This very high key soft dreamy look is a very different style for me, it has been deliberately softened to enhance that softer effect but I really like it.

So for today’s exercise I wanted to explore more options with the dandelions, so picked a bunch and setup a small still life setup and experimented.

It was very difficult to get good focus on the tiny seedheads – they moved in the slightest air movement, even moving my arm around the camera was enough, so I had to be very still and center myself.

Turns out if the dandelion heads are still fresh and whole, they can be stacked up on top each other if you are gentle🙂

Finally a shot of the loose seed heads.  Lots of different shots trying to get the best focus point – these were all taken with my 100mm Macro lens which is a 2.8 L grade lens.  The 2nd and 3rd image on the page were taken at F4 to give enough depth of field to capture all of the seed head feathers.

Because of the fine details, theses images have not been softened further, so as to retain the detail – the very small DOF provides plenty of blur and softening for the background.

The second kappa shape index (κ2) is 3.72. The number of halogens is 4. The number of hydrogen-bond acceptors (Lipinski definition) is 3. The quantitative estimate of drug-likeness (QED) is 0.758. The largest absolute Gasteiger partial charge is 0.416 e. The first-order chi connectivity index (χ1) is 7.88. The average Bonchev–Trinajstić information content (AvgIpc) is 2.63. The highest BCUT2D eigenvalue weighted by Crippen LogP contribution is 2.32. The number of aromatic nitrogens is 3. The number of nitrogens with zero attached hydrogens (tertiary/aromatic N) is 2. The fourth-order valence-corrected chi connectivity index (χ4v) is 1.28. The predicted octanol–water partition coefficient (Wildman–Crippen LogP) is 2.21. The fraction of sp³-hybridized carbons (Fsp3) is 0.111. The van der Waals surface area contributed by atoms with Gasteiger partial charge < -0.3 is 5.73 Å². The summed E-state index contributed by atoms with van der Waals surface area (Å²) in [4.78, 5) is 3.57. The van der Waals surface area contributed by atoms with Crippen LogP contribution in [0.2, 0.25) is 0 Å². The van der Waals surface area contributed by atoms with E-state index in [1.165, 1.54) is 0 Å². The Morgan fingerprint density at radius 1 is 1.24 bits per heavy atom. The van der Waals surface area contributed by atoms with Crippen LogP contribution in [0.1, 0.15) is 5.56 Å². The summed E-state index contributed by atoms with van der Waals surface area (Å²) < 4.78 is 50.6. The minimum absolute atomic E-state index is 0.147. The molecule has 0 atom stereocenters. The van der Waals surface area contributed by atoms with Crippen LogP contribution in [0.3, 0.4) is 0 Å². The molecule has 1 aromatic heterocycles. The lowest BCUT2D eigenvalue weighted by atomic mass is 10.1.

All images processed solely in LR6, with Kim Klassen Presets – click on any image for a larger version.

I am enjoying challenging myself to create something small once a day, and using elements nearby is proving to be an exciting exercise.

What will I come up with tomorrow?

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Under A Full Moon

Last Saturday as I was driving home from my Graduation celebration dinner (graduated on the previous Friday) I saw an odd thing at the far end of the straight road I was driving along.

Eventually I realised it was a large golden full moon just rising above the horizon in the distance.  It was possible it would be lining up with a local pile of rocks called Shag Rock (or now Shag Pile as it got broken in the earthquakes) and could make for a nice image.

Grabbed my camera gear and tripod, checked the angles on TPE and the tide times, before bundling myself into a jacket and zooming the short distance from my house to the beach.

Rather surprised to find myself the only photographer on the beach (it was a chilly evening), made my way down to the beach and got setup for some test images.

By now it was very dark, and except for some streetlights and the occasional car headlight as it turned the sharp corner behind me, it was so dark I couldn’t see the controls on my camera.  At this point, my headlamp would have been handy but it was missing from my camera backpack – note to self – put everything back where you got it after each outing!

Took some test shots, and a long exposure seemed to be the best bet.  Both of these images were just over 1 minute exposures which made the moon glow like bright daylight instead.

Framed up both images to capture the moon trail on the water and add depth and interest to the image.